(kings Place Hall Two, February 26th 2011, part of Eesti Fest)
Pianist-composer Kristjan Randalu, born in 1978, is an Estonian. But like the internationally-minded, strategically-placed small country he comes from, his life and his musical career from its earliest days have been outward-looking rather than national..
Both his parents are classical pianists, who emigrated. He studied as a youngster in three cities in Germany, and then in London and New York He has the accolade of having been invited twice to study at the elite Mancini Institute in California. He has been a finalist in the Monk Competition – where he came to the attention of Herbie Hancock who described his piano playing as “dazzling” – and was a prize-winner in Montreux.
On Saturday he performed a solo piano concert on the final night of Eesti Fest, a celebration of Estonian culture at Kings Place curated by Fiona Talkington. He told the sizeable audience in Kings Place Hall Two that he had last played a solo concert in London nine years ago when he was studying briefly at the Royal Academy of Music.
The first piece, Confidants, written at that time, showed some hallmarks of his style when playing solo. He thinks intensely, in long paragraphs, draws the listener into his narratives. His playing has melodic arcs, but there are often rebellious inner voices which develop a life, a repeat loop of their own. Once established, the repetition and accumulation of these ideas is what gives forward motion, and provides the material he works with, and against.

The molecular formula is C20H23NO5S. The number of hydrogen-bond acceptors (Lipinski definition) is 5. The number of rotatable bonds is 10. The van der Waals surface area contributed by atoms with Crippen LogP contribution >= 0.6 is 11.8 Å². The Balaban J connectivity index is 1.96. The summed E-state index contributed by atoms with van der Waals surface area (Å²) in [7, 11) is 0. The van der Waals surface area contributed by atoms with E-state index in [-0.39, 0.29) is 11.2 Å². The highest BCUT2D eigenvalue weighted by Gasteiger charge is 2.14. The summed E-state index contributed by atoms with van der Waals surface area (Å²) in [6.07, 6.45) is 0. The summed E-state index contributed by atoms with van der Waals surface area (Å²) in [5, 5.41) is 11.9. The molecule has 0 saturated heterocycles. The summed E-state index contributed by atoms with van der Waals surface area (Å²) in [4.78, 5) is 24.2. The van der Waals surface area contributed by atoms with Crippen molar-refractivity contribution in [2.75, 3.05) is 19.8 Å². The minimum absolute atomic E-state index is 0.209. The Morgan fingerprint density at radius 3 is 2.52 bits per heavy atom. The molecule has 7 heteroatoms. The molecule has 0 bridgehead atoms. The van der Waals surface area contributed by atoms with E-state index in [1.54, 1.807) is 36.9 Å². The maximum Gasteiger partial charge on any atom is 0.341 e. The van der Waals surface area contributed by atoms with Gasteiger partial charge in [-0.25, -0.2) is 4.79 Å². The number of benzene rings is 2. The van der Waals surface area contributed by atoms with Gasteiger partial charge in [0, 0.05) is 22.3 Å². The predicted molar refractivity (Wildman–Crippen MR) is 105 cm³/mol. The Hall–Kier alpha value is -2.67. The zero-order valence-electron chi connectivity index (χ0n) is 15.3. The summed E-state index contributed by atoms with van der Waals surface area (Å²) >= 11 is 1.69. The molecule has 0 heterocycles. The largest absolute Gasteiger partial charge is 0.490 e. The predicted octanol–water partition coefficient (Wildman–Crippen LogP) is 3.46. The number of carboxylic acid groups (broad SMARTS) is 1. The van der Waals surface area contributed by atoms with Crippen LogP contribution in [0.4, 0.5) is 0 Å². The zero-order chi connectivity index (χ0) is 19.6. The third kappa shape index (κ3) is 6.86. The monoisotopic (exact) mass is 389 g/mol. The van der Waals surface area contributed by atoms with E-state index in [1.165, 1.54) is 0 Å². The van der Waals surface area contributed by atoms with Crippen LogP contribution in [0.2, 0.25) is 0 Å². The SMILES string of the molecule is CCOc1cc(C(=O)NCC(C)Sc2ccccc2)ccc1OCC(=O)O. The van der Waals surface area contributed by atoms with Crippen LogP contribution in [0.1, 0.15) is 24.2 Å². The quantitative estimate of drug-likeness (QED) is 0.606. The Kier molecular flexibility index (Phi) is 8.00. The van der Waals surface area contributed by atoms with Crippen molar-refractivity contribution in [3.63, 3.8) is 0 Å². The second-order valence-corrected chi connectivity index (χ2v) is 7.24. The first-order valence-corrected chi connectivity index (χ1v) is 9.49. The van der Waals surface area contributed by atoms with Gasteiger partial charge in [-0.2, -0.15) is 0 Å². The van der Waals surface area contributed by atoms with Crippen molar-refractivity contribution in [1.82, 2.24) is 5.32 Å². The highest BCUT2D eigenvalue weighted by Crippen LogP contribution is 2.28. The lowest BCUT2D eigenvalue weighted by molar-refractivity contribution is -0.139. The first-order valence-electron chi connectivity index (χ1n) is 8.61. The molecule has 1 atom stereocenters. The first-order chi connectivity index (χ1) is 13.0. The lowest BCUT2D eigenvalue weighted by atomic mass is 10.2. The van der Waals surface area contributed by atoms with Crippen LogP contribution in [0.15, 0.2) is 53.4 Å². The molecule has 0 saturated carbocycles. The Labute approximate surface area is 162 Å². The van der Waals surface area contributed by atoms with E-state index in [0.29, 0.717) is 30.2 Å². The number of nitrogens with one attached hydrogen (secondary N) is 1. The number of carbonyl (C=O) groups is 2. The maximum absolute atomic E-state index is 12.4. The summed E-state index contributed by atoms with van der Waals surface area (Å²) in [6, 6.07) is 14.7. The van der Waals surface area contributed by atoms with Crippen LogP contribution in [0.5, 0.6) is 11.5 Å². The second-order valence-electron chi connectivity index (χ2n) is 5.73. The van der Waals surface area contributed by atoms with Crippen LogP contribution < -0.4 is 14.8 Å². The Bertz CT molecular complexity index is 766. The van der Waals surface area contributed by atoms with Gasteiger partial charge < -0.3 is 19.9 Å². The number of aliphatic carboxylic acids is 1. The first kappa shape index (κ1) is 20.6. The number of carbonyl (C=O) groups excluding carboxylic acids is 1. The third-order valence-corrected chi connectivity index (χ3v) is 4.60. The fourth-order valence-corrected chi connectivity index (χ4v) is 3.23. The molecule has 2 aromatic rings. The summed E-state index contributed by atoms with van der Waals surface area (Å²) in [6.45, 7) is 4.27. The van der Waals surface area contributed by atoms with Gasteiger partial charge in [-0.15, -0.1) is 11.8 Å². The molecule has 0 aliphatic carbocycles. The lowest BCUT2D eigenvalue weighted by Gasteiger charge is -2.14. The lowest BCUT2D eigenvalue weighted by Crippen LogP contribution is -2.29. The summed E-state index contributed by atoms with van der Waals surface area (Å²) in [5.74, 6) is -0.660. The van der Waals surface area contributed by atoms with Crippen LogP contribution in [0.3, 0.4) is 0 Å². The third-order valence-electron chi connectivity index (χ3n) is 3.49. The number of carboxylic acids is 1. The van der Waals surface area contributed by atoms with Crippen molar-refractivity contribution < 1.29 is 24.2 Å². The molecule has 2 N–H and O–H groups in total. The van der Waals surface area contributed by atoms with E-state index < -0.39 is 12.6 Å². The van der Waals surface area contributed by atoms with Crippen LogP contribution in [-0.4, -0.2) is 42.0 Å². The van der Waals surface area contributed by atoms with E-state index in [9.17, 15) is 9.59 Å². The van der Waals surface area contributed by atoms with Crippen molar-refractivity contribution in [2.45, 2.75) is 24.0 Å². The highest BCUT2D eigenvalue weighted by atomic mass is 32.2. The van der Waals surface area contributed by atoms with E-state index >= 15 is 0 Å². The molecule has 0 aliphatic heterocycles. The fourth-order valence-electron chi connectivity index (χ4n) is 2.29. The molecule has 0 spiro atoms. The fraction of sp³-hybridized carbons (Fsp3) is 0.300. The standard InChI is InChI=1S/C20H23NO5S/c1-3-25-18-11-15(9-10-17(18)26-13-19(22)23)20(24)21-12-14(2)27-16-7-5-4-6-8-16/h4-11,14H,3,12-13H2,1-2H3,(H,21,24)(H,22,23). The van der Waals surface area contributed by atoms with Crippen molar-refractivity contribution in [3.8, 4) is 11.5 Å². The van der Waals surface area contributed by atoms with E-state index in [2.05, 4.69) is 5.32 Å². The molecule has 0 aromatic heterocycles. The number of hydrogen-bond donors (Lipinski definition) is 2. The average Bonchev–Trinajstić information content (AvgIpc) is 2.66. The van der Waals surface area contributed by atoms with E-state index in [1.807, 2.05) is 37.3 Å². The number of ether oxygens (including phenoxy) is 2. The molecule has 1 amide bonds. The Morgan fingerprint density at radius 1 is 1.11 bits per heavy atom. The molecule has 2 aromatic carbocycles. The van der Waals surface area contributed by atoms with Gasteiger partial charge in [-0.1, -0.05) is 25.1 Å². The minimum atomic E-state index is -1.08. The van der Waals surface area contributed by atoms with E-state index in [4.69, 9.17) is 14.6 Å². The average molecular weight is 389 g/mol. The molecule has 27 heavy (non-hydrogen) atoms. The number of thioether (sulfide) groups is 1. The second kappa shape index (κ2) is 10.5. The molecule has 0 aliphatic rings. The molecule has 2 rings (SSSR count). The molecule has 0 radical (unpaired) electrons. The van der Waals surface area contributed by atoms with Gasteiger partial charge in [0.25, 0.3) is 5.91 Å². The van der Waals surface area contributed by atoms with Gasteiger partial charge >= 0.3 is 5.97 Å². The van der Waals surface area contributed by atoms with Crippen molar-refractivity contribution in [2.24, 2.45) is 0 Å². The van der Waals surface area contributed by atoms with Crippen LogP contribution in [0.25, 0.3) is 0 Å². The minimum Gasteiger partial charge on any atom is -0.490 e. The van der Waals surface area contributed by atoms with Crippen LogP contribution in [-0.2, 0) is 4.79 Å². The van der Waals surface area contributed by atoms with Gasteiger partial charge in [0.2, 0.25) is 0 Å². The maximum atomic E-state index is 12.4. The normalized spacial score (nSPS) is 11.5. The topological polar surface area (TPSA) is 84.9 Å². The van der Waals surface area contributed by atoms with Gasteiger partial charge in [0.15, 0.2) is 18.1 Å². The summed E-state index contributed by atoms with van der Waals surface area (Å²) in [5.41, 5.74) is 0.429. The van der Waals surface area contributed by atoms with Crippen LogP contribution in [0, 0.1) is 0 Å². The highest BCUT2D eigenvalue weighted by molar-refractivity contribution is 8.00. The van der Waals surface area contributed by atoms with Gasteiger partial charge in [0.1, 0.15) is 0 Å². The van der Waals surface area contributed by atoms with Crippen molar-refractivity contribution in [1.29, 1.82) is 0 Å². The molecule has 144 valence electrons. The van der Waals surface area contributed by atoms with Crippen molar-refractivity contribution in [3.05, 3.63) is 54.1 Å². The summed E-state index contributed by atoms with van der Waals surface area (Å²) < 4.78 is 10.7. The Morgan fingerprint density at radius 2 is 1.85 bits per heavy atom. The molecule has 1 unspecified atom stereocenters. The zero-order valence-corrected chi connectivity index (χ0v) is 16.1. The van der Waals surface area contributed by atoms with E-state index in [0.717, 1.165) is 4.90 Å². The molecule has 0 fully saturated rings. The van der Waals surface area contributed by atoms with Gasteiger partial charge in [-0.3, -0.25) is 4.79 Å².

He seems to think polytonally. I was left to wonder if Russian composers like Prokoviev and the composer/pedagogue Kabalevsky aren’t somewhere deep in his musical consciousness. Randalu’s childrens’ songs are not gentle, they have that similar polytonal bite.
When he took a sweetly nostalgic melody, The Homeland Song, by that towering father-figure to current Estonian composers Heino Eller (1887-1970), Arvo Part’s teacher, it was the asymmetries that he brought to the surface. He would leave a world which was uncannily reminiscent of Finzi or Ireland behind, and get into a wilder outdoors with Mussorgsky. His right hand would suddenly skitter off, in the manner of the butterflies in Grieg’s Lyric Pieces, but finding some nicely jarring colour-clashes.
Randalu often adopts the static head horizontal posture at the piano characteristic of Bill Evans. His eyes look down fixedly at his hands – perhaps he likes to keep a watchful eye on that cat’s cradle of anarchic inner voices.
Randalu doesn’t either gift-wrap or deliberately state his endings. Having – very convincingly – drawn the listener in to his narrative, his way is often to leave the last idea hanging in the air, like a question, a trait particularly noticeable in “Regnana.”
The solo piano recital is an ultra-demanding format where there is no hiding-place. Randalu may not have either the showmanship or the flamboyant insouciance of the Finn Iiro Rantala, he may not have as many gears either pianistically and emotionally as Gwilym Simcock, but he constructed an interesting and varied programme which held the audience’s attention throughout, and thoroughly deserved the sincere applause it received.
But what I found most fascinating was that Randalu’s personality and his heritage mean that his music and its inspiration do come from somewhere else. There is clearly a steadily growing and individual voice here. I’d be fascinated to hear him next in a context requiring interaction with other musicians, and see the sparks really fly.
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